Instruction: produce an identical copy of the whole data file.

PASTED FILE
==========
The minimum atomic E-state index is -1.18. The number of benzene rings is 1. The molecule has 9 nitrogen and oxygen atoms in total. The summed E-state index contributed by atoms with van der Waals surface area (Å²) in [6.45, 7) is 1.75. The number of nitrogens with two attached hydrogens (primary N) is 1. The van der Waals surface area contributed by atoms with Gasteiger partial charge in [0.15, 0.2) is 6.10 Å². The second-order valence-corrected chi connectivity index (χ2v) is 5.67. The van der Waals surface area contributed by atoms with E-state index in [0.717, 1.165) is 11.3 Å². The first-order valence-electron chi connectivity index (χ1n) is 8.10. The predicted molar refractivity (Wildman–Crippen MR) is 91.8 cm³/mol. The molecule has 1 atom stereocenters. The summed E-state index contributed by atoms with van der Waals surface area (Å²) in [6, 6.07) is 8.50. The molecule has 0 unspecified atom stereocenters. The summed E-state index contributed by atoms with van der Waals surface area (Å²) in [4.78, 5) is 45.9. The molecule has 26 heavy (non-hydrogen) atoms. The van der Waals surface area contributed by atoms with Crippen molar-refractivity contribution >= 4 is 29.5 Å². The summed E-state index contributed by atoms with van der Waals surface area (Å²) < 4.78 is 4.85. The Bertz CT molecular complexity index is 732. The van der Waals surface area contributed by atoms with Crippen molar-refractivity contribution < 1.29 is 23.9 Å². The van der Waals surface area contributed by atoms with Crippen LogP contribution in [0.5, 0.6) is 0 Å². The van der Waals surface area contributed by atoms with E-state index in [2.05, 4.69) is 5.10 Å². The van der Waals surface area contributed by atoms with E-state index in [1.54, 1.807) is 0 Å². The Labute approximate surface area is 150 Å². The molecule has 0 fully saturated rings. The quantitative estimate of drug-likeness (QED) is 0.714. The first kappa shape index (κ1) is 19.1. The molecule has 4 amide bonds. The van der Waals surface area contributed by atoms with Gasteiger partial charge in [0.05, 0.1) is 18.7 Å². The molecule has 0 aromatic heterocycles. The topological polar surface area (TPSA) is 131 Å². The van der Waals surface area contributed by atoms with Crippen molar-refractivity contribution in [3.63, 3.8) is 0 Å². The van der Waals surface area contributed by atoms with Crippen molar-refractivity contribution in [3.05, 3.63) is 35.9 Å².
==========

The minimum atomic E-state index is -1.18. The number of benzene rings is 1. The molecule has 9 nitrogen and oxygen atoms in total. The summed E-state index contributed by atoms with van der Waals surface area (Å²) in [6.45, 7) is 1.75. The number of nitrogens with two attached hydrogens (primary N) is 1. The van der Waals surface area contributed by atoms with Gasteiger partial charge in [0.15, 0.2) is 6.10 Å². The second-order valence-corrected chi connectivity index (χ2v) is 5.67. The van der Waals surface area contributed by atoms with E-state index in [0.717, 1.165) is 11.3 Å². The first-order valence-electron chi connectivity index (χ1n) is 8.10. The predicted molar refractivity (Wildman–Crippen MR) is 91.8 cm³/mol. The molecule has 1 atom stereocenters. The summed E-state index contributed by atoms with van der Waals surface area (Å²) in [6, 6.07) is 8.50. The molecule has 0 unspecified atom stereocenters. The summed E-state index contributed by atoms with van der Waals surface area (Å²) in [4.78, 5) is 45.9. The molecule has 26 heavy (non-hydrogen) atoms. The van der Waals surface area contributed by atoms with Crippen molar-refractivity contribution >= 4 is 29.5 Å². The summed E-state index contributed by atoms with van der Waals surface area (Å²) < 4.78 is 4.85. The Bertz CT molecular complexity index is 732. The van der Waals surface area contributed by atoms with Crippen molar-refractivity contribution < 1.29 is 23.9 Å². The van der Waals surface area contributed by atoms with Crippen LogP contribution in [0.5, 0.6) is 0 Å². The van der Waals surface area contributed by atoms with E-state index in [2.05, 4.69) is 5.10 Å². The van der Waals surface area contributed by atoms with E-state index in [1.54, 1.807) is 0 Å². The Labute approximate surface area is 150 Å². The molecule has 0 fully saturated rings. The quantitative estimate of drug-likeness (QED) is 0.714. The first kappa shape index (κ1) is 19.1. The molecule has 4 amide bonds. The van der Waals surface area contributed by atoms with Gasteiger partial charge in [0.05, 0.1) is 18.7 Å². The molecule has 0 aromatic heterocycles. The topological polar surface area (TPSA) is 131 Å². The van der Waals surface area contributed by atoms with Crippen molar-refractivity contribution in [3.63, 3.8) is 0 Å². The van der Waals surface area contributed by atoms with Crippen molar-refractivity contribution in [3.05, 3.63) is 35.9 Å².